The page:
When I was 19, I packed up myself, my peanut and soy allergies, and five EpiPen® auto-injectors, and moved to Finland. This was a goal I had set for myself when I was 12 and I barely slept from the day I received my university acceptance in January until I left in July. After 21 hours of travel, I ventured to the grocery store to find something – anything – to eat. My excitement was quickly squashed when I noticed the vague “may contain nuts” label present on so many foods. Did they mean peanuts? How was I supposed to eat with this vague labelling? Cookies, chocolates, breads, and even some pasta…and for some reason, things were labelled with “nuts and almonds.” Those are the same thing! Almonds are nuts! Not only was I dealing with reading in two new languages (Finnish and Swedish), but I was also dealing with new labelling laws in two new languages…and one wrong choice could have had drastic consequences. While I’m sure Finnish hospitals are wonderful, I didn’t particularly want to see the inside of one of them.
I lost 10 lbs in the first month, and anyone who knows me will tell you I didn’t have 10 lbs to lose. I quickly realized I needed to figure out these laws or let my allergies win and pack my bags to go back to Canada. I started contacting companies asking them to define what
nuts are included in their “may contain nuts” statement so I could better assess the risk for my allergies. Every company responded to me right away, and knew exactly what nuts were present in the facilities where their food was produced. Even a simple Facebook© message resulted in a straight-to-the-point answer where I clearly understood if the product was safe or not. With these quick responses, I soon started to question if I was better off in Finland than Canada.
From there, I explored restaurants. My Finnish friend insisted this bakery she loved would be allergen-safe. Bakeries are an automatic ‘no’ for me while I’m at home and I could feel my anxiety rising as I prepared myself to order a coffee with no cinnamon bun, as usual (perspective: that’s basically like ordering a poutine with no cheese in Canada). I nearly cried when, without missing a beat, the woman working behind the counter knew that the cocoa used in that cake *points to chocolate cake in the corner* had a “may contain nuts” warning on it, but that every other ingredient was safe and every piece of equipment was sanitized between making products. Yes, those traditional Christmas joulutorttu – puff pastries with prune jam, things I had eyed in the stores and accepted I would never get to try – were deemed safe.
The quality of service was not isolated to this small bakery. Every time I ate out I felt 100% safe and understood. All restaurants knew exactly what was in their food and what their food had come into contact with, whether it was a burger joint on the highway or a fancy restaurant in downtown Helsinki. The school cafeterias labelled allergens in all meals on large screens. Cafeteria food was labelled “contains a small amount of X” (aka, likely safe for intolerances) or “contains no X” (aka, likely safe for serious allergies). The cafeteria workers were incredibly precise with ensuring utensils only touched the food they were supposed to touch and that nothing dripped from one area to another. I skipped the days when peanut dishes were offered, but regularly ate the other cafeteria foods without any issues – and, most importantly, I felt safe whenever I chose to eat.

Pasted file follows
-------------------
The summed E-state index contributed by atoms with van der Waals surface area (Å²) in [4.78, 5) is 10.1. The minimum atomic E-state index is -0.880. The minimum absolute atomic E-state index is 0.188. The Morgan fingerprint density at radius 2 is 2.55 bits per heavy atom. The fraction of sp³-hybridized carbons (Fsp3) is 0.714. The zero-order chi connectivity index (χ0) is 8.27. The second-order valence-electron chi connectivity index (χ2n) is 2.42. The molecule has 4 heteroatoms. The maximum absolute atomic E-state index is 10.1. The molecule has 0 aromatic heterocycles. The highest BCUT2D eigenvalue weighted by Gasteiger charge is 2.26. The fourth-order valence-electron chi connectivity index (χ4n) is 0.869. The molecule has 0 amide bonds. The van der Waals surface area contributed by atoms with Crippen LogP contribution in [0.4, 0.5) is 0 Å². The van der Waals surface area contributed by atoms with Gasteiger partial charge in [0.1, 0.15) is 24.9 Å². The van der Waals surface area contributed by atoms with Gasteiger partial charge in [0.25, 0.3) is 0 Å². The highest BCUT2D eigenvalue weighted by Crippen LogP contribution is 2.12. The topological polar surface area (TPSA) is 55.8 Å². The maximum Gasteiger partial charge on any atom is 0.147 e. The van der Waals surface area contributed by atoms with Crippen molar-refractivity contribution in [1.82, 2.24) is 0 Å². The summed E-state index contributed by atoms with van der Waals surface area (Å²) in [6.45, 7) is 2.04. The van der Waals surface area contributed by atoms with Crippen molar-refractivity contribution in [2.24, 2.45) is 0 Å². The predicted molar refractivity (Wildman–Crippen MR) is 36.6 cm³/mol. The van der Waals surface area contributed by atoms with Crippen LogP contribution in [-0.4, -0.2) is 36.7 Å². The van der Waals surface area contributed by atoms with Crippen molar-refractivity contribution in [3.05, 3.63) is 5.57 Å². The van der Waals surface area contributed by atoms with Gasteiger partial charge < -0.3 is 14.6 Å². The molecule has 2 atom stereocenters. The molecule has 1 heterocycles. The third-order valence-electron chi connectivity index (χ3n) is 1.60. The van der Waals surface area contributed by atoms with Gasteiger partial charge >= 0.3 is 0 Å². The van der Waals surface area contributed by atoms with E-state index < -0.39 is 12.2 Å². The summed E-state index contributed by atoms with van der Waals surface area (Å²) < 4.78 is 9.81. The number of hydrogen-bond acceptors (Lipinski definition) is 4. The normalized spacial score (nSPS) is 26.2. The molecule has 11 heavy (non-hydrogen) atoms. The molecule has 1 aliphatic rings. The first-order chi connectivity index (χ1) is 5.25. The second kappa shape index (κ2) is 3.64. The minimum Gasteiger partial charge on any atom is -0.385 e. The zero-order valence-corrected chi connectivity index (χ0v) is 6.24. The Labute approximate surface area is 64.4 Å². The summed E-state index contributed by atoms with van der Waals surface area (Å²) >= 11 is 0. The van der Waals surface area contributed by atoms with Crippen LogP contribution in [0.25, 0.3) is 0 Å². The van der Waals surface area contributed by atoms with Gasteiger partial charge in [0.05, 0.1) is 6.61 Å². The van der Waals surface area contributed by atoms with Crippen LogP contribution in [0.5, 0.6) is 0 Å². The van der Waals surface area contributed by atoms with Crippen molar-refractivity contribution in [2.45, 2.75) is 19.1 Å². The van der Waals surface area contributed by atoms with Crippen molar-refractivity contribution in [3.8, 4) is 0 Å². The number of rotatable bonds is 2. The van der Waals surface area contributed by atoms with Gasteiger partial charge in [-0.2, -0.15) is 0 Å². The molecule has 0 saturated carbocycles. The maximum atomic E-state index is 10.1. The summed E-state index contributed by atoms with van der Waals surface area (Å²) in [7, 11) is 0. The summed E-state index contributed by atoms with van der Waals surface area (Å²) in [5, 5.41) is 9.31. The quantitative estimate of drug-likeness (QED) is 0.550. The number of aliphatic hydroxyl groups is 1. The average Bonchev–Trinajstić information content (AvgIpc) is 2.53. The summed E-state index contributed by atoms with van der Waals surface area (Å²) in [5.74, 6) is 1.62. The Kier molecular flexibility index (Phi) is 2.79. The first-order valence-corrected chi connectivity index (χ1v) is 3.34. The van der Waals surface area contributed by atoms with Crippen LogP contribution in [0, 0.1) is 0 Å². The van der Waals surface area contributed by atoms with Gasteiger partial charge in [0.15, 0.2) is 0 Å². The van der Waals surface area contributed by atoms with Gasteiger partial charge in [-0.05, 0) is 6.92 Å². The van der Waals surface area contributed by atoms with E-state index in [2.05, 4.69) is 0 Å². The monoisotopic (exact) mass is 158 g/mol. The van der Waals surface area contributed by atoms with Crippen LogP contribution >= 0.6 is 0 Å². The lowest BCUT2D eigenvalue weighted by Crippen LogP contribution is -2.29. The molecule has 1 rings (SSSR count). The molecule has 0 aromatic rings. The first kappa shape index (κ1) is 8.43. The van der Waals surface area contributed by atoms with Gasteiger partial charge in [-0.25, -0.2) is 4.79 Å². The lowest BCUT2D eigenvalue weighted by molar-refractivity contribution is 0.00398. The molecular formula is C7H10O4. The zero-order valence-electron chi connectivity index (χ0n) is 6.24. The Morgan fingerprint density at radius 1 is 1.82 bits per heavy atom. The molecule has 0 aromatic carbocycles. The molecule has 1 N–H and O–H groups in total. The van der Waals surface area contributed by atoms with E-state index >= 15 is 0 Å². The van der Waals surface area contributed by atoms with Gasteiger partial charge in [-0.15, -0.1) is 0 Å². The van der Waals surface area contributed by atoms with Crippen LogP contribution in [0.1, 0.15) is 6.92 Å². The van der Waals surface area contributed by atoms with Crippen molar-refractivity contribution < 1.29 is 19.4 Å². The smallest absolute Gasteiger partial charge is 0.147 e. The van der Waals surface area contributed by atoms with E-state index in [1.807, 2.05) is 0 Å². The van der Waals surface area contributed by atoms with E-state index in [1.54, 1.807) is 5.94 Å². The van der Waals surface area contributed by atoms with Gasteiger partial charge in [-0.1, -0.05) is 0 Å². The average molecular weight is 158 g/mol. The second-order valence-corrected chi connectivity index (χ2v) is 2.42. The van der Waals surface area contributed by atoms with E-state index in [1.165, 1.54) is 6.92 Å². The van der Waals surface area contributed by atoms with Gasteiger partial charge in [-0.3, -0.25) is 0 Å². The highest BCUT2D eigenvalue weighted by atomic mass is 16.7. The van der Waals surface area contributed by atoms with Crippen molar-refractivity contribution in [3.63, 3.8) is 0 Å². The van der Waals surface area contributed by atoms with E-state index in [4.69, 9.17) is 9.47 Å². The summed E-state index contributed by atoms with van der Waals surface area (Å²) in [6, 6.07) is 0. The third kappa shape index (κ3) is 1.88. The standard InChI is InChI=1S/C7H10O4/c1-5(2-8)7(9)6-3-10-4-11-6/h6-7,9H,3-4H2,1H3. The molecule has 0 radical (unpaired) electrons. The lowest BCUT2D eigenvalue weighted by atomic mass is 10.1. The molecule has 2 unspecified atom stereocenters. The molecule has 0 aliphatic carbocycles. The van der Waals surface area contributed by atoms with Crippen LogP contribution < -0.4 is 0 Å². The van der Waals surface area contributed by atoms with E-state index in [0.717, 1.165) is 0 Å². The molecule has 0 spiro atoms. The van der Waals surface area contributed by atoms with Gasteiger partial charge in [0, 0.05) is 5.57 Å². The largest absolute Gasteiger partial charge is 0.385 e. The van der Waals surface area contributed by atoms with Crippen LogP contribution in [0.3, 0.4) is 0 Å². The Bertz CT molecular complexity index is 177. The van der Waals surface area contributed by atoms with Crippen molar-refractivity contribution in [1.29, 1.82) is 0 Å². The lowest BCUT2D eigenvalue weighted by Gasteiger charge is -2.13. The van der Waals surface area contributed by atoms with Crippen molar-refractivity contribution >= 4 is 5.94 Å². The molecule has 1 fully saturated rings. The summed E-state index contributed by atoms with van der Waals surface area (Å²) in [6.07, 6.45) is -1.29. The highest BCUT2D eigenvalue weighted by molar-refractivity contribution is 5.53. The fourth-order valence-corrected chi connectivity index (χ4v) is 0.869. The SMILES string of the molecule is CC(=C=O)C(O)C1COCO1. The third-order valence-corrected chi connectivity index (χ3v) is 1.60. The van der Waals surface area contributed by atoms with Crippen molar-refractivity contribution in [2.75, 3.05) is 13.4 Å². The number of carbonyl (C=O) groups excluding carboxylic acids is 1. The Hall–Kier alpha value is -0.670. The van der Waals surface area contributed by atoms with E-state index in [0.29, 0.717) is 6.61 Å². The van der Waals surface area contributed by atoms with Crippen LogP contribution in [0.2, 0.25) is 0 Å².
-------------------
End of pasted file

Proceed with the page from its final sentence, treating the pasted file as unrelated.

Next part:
Originally, I wanted to write about the difficulties of food labelling abroad. Of course, I ran into issues in Estonia when I didn’t bother to learn any Estonian before my travels. I ran into problems in the arctic when a chef told me to just read the menu to see what was in the food (he thought I meant an intolerance). I also assumed that food in Denmark would be labelled in Swedish because food in Sweden was labeled in Danish. I quickly found myself buying a soda pop instead of a real meal to get me through my flight without a reaction because I couldn’t read any of the food ingredients. But through writing this blog post, I have come to realize that, for the most part, food allergies were incredibly well handled in Finland. Of course, you need to know the native words for your allergen. For example, I knew maapähkinä is peanut and soijaproteiini is soy protein before I even applied to move to Finland, and I knew how to pronounce them the best I could. Had I not learned those words, I would have had a significantly different experience. But other than the language barrier, no significant issues occurred. Travelling with allergies is possible, and sometimes you’ll be pleasantly surprised with what you find!
– Danielle B.